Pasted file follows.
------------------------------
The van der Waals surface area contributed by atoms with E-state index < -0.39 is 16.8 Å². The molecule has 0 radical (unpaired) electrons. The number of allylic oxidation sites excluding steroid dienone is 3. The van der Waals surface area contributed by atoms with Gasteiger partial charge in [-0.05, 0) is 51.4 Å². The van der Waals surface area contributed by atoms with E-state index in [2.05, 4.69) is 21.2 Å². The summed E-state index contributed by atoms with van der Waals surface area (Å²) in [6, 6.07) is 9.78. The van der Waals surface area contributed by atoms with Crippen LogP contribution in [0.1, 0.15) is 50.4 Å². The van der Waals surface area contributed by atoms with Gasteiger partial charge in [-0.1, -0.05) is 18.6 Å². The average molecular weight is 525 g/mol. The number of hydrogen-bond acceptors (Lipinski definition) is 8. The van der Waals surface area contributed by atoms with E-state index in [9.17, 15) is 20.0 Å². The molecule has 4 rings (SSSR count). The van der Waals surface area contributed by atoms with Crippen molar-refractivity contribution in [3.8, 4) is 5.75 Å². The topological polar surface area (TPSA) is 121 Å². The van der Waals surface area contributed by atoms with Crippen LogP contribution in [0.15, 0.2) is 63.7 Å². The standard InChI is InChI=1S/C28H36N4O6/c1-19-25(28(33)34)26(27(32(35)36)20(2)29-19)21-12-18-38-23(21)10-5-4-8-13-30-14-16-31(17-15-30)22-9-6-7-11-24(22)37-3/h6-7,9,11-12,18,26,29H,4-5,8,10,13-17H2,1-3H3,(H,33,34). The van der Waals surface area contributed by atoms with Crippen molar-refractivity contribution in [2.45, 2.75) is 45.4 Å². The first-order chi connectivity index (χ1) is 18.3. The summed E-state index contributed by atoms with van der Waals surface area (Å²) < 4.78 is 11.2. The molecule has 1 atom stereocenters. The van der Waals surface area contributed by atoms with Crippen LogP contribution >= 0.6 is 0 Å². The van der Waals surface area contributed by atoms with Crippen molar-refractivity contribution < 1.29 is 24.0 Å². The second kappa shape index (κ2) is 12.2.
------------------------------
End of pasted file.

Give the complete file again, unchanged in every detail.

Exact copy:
The van der Waals surface area contributed by atoms with E-state index < -0.39 is 16.8 Å². The molecule has 0 radical (unpaired) electrons. The number of allylic oxidation sites excluding steroid dienone is 3. The van der Waals surface area contributed by atoms with Gasteiger partial charge in [-0.05, 0) is 51.4 Å². The van der Waals surface area contributed by atoms with E-state index in [2.05, 4.69) is 21.2 Å². The summed E-state index contributed by atoms with van der Waals surface area (Å²) in [6, 6.07) is 9.78. The van der Waals surface area contributed by atoms with Crippen LogP contribution in [0.1, 0.15) is 50.4 Å². The van der Waals surface area contributed by atoms with Gasteiger partial charge in [-0.1, -0.05) is 18.6 Å². The average molecular weight is 525 g/mol. The number of hydrogen-bond acceptors (Lipinski definition) is 8. The van der Waals surface area contributed by atoms with E-state index in [9.17, 15) is 20.0 Å². The molecule has 4 rings (SSSR count). The van der Waals surface area contributed by atoms with Crippen molar-refractivity contribution in [3.8, 4) is 5.75 Å². The topological polar surface area (TPSA) is 121 Å². The van der Waals surface area contributed by atoms with Crippen LogP contribution in [0.15, 0.2) is 63.7 Å². The standard InChI is InChI=1S/C28H36N4O6/c1-19-25(28(33)34)26(27(32(35)36)20(2)29-19)21-12-18-38-23(21)10-5-4-8-13-30-14-16-31(17-15-30)22-9-6-7-11-24(22)37-3/h6-7,9,11-12,18,26,29H,4-5,8,10,13-17H2,1-3H3,(H,33,34). The van der Waals surface area contributed by atoms with Crippen molar-refractivity contribution in [2.45, 2.75) is 45.4 Å². The first-order chi connectivity index (χ1) is 18.3. The summed E-state index contributed by atoms with van der Waals surface area (Å²) < 4.78 is 11.2. The molecule has 1 atom stereocenters. The van der Waals surface area contributed by atoms with Crippen LogP contribution >= 0.6 is 0 Å². The van der Waals surface area contributed by atoms with Crippen molar-refractivity contribution < 1.29 is 24.0 Å². The second kappa shape index (κ2) is 12.2.